At the same time, and the most exciting feature of this project, voices from local communities will reach humanitarians through both reports broadcast by local radio stations and also through the Ushahidi map that humanitarians will be accessing and hopefully using.
Our (living) methodology: Iterate-refine, iterate-refine…
In addition to those important customizations on our Ushahidi platform, the technical side of this project is being designed in order to follow an agile development of the methodology that can swiftly adapt to the situation on the ground.
This means, for example, that when myself and Jacobo, Director of Humanitarian Information Projects (see his previous blog post on the project here), will be on the ground by end of March for a few weeks, we will be closely working with NGOs, UN agencies and journalists to refine the system and further work with the Ushahidi team on requested customizations of the platform requested by humanitarians –this is a living project!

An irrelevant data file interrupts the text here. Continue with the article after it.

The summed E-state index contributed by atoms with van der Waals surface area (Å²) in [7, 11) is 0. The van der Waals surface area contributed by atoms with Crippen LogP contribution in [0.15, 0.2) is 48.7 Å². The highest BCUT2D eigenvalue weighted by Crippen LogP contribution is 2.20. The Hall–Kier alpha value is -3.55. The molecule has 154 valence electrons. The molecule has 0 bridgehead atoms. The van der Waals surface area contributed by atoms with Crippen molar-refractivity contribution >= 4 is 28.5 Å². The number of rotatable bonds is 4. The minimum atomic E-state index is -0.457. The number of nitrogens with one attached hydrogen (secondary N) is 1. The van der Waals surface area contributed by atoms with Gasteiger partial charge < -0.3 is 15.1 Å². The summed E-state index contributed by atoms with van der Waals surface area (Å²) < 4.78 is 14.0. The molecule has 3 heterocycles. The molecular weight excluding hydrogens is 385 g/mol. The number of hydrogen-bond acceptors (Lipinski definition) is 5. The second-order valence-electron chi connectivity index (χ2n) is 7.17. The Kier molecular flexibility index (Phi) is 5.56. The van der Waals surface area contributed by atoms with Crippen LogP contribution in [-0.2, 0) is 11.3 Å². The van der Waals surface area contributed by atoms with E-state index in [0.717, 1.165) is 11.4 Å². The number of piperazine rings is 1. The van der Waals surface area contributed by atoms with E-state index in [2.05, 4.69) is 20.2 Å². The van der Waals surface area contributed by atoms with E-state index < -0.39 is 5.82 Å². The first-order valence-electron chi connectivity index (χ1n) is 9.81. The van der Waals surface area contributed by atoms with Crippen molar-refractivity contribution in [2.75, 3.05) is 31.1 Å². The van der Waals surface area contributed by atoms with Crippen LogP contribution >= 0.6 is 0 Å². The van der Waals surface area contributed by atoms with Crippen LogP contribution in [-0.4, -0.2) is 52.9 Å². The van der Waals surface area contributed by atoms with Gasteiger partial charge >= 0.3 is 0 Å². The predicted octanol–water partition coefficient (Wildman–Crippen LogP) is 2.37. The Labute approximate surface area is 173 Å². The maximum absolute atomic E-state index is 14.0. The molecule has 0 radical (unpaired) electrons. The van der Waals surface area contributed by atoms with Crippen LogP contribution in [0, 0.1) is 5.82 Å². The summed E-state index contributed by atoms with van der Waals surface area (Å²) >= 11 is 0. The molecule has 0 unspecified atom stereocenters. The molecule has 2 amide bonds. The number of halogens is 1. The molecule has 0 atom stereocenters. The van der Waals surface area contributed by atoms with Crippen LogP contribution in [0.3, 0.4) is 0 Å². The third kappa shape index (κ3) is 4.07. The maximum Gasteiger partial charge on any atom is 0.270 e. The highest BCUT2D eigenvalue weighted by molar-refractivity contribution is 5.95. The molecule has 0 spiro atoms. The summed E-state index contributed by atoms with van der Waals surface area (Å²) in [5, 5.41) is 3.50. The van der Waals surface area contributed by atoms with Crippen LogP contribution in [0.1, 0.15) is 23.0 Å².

The idea is to build an effective tool that is entirely shaped around the needs of the users in country and equally important, can be timely refined. The bottom line is that we want to make sure the technology is making people’s lives easier and not more complicated!
The system, and that’s what we aim at, will also help humanitarians to make faster and smarter decisions based on new streams of data -real-time verified, reliable, geo-located and categorized information- that we hope are going to fit into, and directly support, their organizational decision-making processes.
We are genuinely very excited about the implementation of this system, and we hope that the result of this work will be useful to other organizations and projects around the world.
By the way, my name is Anahi Ayala Iacucci and I am Internews’ Media Innovation Advisor for the Africa Region and humanitarian operations. I am one of the four innovation advisors working globally as part of the Internews’ Center for Innovation & Learning. On the technical side of this project and generally, I work closely with my colleague Jun Matsushita, Head of Innovation & Technology at Internews Europe, who I am sure will be blogging at some time soon.